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Relating e‐satisfaction to behavioral outcomes: an empirical study

Relating e‐satisfaction to behavioral outcomes: an empirical study Prior work has examined antecedents and behavioral outcomes of satisfaction in an offline setting but few studies explore whether the findings hold for increasingly important online settings. This paper extends the prior work to explore the antecedents of e‐satisfaction and the relations between e‐satisfaction and two new behaviorial outcomes related to an online setting; customers' stated purchasing behavior (i.e. conversion) and actual browsing behavior (i.e. stickiness). Using a sample of 145 predominantly multi‐channel retail firms, the paper highlights two main results. First, existing models that examine the antecedents and consequences of satisfaction in the offline setting, also apply to an online setting. Second, Web site characteristics had a significant impact on all three types of behavioral outcomes, while Web site customer service was a significant driver of only retention/referral outcomes. Further, Web site customer service may be a necessary but not sufficient condition to achieving favourable outcomes in online settings. http://www.deepdyve.com/assets/images/DeepDyve-Logo-lg.png Journal of Services Marketing Emerald Publishing

Relating e‐satisfaction to behavioral outcomes: an empirical study

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Publisher
Emerald Publishing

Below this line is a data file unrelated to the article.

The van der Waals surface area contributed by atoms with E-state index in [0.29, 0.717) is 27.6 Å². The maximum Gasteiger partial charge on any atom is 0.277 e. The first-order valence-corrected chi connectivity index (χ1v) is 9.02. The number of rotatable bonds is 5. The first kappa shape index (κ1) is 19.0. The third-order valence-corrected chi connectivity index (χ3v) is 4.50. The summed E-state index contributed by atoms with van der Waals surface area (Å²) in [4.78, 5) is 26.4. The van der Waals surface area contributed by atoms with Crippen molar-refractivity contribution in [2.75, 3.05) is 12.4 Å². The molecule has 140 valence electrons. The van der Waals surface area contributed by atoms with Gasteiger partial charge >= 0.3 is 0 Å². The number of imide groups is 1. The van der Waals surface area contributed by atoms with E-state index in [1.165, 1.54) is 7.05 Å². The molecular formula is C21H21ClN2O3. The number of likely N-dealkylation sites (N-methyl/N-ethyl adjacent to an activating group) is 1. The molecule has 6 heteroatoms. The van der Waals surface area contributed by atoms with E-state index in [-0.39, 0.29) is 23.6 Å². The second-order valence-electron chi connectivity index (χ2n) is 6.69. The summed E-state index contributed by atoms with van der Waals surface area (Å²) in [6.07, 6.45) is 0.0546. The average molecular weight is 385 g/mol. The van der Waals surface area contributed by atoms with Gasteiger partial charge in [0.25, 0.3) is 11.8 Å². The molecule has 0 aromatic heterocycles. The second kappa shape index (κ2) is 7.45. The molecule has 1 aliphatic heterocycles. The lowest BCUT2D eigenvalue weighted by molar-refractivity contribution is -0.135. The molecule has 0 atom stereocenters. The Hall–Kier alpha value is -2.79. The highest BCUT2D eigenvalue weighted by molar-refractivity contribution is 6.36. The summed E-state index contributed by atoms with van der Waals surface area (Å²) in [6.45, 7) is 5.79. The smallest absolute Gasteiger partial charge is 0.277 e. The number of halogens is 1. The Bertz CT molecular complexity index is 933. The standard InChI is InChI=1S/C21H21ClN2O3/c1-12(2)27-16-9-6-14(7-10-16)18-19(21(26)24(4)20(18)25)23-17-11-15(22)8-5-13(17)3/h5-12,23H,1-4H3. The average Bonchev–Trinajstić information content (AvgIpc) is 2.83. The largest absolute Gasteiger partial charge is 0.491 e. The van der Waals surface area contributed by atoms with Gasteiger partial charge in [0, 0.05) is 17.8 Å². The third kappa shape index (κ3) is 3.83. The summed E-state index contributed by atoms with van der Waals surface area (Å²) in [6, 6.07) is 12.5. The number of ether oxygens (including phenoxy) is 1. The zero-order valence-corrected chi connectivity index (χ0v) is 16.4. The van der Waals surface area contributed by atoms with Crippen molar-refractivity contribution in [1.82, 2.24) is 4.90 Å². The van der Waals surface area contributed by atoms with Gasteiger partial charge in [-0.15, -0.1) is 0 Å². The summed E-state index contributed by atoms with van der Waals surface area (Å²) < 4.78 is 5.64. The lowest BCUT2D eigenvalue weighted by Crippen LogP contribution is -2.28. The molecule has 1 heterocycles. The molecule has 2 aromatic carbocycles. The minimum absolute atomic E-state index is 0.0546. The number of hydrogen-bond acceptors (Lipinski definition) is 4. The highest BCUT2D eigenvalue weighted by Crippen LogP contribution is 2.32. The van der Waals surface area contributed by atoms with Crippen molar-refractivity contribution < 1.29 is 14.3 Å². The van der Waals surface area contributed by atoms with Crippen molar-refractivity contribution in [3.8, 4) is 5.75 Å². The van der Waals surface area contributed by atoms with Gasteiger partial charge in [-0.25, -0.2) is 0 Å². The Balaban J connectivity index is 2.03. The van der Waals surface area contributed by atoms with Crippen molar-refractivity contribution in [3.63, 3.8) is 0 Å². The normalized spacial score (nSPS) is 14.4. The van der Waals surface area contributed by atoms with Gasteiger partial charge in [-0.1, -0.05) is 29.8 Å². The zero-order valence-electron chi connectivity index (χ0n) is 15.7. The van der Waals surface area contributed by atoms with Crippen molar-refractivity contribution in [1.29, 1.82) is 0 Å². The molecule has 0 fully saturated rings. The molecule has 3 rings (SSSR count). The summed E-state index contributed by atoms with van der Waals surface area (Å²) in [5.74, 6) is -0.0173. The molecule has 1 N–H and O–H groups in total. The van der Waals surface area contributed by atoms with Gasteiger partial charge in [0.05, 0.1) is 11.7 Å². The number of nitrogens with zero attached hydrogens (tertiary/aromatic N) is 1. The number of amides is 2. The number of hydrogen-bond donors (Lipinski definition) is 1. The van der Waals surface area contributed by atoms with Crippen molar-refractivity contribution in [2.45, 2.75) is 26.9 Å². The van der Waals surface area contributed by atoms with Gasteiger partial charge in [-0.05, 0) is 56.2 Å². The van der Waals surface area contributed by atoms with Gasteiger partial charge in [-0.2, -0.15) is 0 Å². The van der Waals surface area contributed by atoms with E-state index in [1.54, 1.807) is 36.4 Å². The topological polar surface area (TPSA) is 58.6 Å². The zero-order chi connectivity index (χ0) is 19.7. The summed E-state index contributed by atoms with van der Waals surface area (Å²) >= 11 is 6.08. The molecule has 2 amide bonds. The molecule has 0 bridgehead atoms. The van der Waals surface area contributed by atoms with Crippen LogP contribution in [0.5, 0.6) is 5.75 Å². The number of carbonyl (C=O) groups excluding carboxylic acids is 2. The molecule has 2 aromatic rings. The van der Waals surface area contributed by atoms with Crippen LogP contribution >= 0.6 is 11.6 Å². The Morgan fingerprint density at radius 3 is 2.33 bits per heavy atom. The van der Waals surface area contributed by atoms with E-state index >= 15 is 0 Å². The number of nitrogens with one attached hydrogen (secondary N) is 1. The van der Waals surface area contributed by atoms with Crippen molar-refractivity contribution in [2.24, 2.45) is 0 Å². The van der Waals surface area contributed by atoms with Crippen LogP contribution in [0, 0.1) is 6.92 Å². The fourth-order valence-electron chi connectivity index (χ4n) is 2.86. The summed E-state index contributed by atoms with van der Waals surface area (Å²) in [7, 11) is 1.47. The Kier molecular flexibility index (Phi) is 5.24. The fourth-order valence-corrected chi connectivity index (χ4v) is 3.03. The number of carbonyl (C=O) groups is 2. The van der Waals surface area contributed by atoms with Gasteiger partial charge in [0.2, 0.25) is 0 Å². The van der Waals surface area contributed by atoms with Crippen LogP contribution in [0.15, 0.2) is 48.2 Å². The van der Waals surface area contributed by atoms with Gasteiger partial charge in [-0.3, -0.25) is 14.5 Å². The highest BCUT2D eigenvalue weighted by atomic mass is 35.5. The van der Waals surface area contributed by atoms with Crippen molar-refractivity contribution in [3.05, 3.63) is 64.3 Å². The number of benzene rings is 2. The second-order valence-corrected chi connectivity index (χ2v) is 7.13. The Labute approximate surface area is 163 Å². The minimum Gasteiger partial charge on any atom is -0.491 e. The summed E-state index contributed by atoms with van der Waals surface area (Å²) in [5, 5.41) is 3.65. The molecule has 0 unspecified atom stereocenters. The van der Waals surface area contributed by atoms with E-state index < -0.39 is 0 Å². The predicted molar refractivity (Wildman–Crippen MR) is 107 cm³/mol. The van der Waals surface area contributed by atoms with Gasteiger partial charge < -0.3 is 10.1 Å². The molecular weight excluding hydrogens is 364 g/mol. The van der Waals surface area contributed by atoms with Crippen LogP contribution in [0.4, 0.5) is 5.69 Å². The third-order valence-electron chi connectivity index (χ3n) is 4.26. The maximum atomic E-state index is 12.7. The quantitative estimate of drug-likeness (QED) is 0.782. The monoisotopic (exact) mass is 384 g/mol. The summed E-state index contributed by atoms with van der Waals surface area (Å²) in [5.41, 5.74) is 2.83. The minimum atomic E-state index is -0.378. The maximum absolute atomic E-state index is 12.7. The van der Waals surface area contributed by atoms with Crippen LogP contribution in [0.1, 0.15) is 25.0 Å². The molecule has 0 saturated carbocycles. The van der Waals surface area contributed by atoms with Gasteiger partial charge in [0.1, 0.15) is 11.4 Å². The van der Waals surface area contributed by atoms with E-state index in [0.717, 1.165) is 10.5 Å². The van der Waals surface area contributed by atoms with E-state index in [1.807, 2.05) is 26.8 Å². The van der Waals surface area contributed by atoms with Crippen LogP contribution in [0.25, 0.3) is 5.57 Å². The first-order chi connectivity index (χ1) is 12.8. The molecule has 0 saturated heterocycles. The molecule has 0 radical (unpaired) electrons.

Copyright
Copyright © 2004 Emerald Group Publishing Limited. All rights reserved.
ISSN
0887-6045
DOI
10.1108/08876040410542281
Publisher site
See Article on Publisher Site

Abstract

Prior work has examined antecedents and behavioral outcomes of satisfaction in an offline setting but few studies explore whether the findings hold for increasingly important online settings. This paper extends the prior work to explore the antecedents of e‐satisfaction and the relations between e‐satisfaction and two new behaviorial outcomes related to an online setting; customers' stated purchasing behavior (i.e. conversion) and actual browsing behavior (i.e. stickiness). Using a sample of 145 predominantly multi‐channel retail firms, the paper highlights two main results. First, existing models that examine the antecedents and consequences of satisfaction in the offline setting, also apply to an online setting. Second, Web site characteristics had a significant impact on all three types of behavioral outcomes, while Web site customer service was a significant driver of only retention/referral outcomes. Further, Web site customer service may be a necessary but not sufficient condition to achieving favourable outcomes in online settings.

Journal

Journal of Services MarketingEmerald Publishing

Published: Jun 1, 2004

Keywords: Customer satisfaction; Retailing; Worldwide web; Customer retention; United States of America

References